For the month of March, which is both National Reading Month and Women’s History Month, NBC Asian America is celebrating by reading recently published memoirs written by Asian-American women. Check out some of the titles below.
"Tell Me Everything You Don’t Remember" by Christine Hyung-Oak Lee
On New Year’s Eve 2006, Christine Hyung-Oak Lee woke up with a headache, and by the next day, she was unable to form a coherent sentence. Lee soon learned that — at the age of 33 — she had had a stroke.
For months without short-term memory, Lee wrote down what she remembered in a notebook. This memoir goes back to that collection and examines the connections between memory and identity as she reconstructed herself as an Asian-American woman.
"In Other Words" by Jhumpa Lahiri, translated by Ann Goldstein
In college, Jhumpa Lahiri fell in love with the Italian language.
As a Pulitzer Prize winning author, National Humanities Medal honoree, and author of “The Namesake,” Lahiri later spent a year in Italy with her family, immersing herself in the language. This book is her memoir of that time and was written in Italian and translated into English by Ann Goldstein. This memoir shows another side of Lahiri as she considers issues of language, identity, and voice.
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"The Song Poet: A Memoir of My Father" by Kao Kalia Yang
Kao Kalia Yang’s father, Bee Yang, was the "song poet" of his community, tasked with singing the stories and keeping the memories of the Hmong community and culture.
Yang retells the story of her father as the family escapes America’s Secret War in Laos, reaches a refugee camp in Thailand, and settles into their new lives in St. Paul, Minnesota. A finalist for the National Book Critics Circle Award and the Minnesota Book Award, this is Yang’s second memoir, following Yang’s first memoir, “The Latehomecomer: A Hmong Family Memoir.”
"Troubling Borders: An Anthology of Art and Literature by Southeast Asian Women in the Diaspora" edited by Isabelle Thuy Pelaud, Lan Duong, Mariam B. Lam, and Kathy L. Nguyen
Troubling Borders brings together the creative writing and visual art of 61 women of Vietnamese, Cambodian, Lao, Thai, and Filipino heritage living around the world.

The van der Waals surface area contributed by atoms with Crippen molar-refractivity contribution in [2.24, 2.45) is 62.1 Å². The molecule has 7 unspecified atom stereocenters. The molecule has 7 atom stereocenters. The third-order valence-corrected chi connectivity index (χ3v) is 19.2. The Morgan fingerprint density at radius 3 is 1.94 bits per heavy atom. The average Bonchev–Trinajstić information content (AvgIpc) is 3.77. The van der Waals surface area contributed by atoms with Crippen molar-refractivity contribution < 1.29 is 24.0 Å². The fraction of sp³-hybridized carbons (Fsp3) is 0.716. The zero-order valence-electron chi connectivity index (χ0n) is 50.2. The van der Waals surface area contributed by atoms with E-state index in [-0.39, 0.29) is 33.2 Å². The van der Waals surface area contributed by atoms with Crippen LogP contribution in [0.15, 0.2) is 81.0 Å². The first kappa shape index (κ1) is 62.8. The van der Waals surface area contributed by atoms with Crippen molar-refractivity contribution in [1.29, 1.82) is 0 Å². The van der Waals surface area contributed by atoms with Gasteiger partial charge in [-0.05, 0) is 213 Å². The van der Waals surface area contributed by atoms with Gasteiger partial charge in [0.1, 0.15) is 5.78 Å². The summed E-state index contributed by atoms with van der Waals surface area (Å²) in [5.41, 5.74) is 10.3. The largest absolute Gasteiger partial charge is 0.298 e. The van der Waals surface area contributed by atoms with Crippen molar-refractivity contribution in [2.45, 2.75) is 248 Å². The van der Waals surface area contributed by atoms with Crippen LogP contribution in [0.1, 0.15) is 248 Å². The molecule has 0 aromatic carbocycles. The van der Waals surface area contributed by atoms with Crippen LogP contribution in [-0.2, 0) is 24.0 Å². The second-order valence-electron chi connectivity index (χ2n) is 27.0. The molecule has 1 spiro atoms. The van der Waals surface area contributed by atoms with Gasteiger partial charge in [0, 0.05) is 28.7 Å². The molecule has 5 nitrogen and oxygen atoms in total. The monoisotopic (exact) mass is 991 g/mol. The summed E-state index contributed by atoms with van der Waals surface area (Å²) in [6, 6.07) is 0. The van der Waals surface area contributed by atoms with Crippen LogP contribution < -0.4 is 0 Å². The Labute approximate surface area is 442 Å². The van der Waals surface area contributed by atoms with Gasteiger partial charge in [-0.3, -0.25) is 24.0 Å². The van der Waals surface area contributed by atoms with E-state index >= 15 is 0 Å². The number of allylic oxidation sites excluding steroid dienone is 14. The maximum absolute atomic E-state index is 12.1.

The wide variety of stories told dispel stereotypes and take on the complex challenges of colonialism, militarization, love, resistance, family, migration, and more. They reveal the intersectional and multilayered experiences of Southeast Asian women in the diaspora.
"Black Lotus: A Woman's Search for Racial Identity" by Sil Lai Abrams
Growing up, journalist Sil Lal Abrams knew that she was multiracial — her mother was an immigrant from China and her father was a white American — and she had been told that the reason her skin was brown and her hair was curly was because she had been born in Hawaii.
At 14, she discovered that the truth had been kept from her. The father she knew was not her biological father, and her biological father was actually a man of African descent. In this memoir, she explores issues of race and identity to find and reclaim herself despite internalized racism and racism in her community.
"The Best We Could Do: An Illustrated Memoir" by Thi Bui
In "The Best We Could Do," Thi Bui created a graphic memoir to tell the story of how her family escaped the war in Vietnam to come to the United States, with reflections by Bui as she is pregnant with her own son.
The memoir began as an academic oral history project for a graduate degree, but becomes more accessible and heartrending in graphic form. It delves into issues of displacement and war, relationships between parent and child, and how these all echo across generations.
RELATED: ‘The Best We Could Do’: Thi Bui Honors Family’s Immigration Story in Debut Graphic Novel
“I wrote it from a place of empathy and trying to understand my parents as human beings rather than as just my parents,” Bui told NBC News in March. “I'm hoping that translates to readers. This political discourse around immigration is so divisive, and I'm hoping that this story and where it was made from will remind people just to empathize. They're human beings just like everybody else and I hope that will cut through and remind people that these are human beings we're talking about, not 'others.'"
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